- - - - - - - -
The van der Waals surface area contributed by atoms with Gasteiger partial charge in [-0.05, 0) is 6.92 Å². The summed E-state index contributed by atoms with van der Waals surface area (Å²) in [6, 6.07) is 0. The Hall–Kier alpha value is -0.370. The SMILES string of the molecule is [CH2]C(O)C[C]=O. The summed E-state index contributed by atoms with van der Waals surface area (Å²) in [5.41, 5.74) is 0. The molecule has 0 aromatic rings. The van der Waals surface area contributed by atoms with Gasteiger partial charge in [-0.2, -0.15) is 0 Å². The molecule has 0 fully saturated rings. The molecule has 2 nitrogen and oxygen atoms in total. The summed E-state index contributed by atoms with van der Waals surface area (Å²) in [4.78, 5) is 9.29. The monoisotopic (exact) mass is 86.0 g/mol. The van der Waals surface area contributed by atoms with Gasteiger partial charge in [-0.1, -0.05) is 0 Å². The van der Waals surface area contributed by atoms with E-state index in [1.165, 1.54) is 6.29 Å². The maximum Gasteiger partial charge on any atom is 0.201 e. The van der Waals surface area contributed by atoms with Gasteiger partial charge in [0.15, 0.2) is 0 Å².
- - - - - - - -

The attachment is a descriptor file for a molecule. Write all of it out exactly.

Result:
The van der Waals surface area contributed by atoms with Gasteiger partial charge in [-0.05, 0) is 6.92 Å². The summed E-state index contributed by atoms with van der Waals surface area (Å²) in [6, 6.07) is 0. The Hall–Kier alpha value is -0.370. The SMILES string of the molecule is [CH2]C(O)C[C]=O. The summed E-state index contributed by atoms with van der Waals surface area (Å²) in [5.41, 5.74) is 0. The molecule has 0 aromatic rings. The van der Waals surface area contributed by atoms with Gasteiger partial charge in [-0.2, -0.15) is 0 Å². The molecule has 0 fully saturated rings. The molecule has 2 nitrogen and oxygen atoms in total. The summed E-state index contributed by atoms with van der Waals surface area (Å²) in [4.78, 5) is 9.29. The monoisotopic (exact) mass is 86.0 g/mol. The van der Waals surface area contributed by atoms with Gasteiger partial charge in [-0.1, -0.05) is 0 Å². The van der Waals surface area contributed by atoms with E-state index in [1.165, 1.54) is 6.29 Å². The maximum Gasteiger partial charge on any atom is 0.201 e. The van der Waals surface area contributed by atoms with Gasteiger partial charge in [0.15, 0.2) is 0 Å².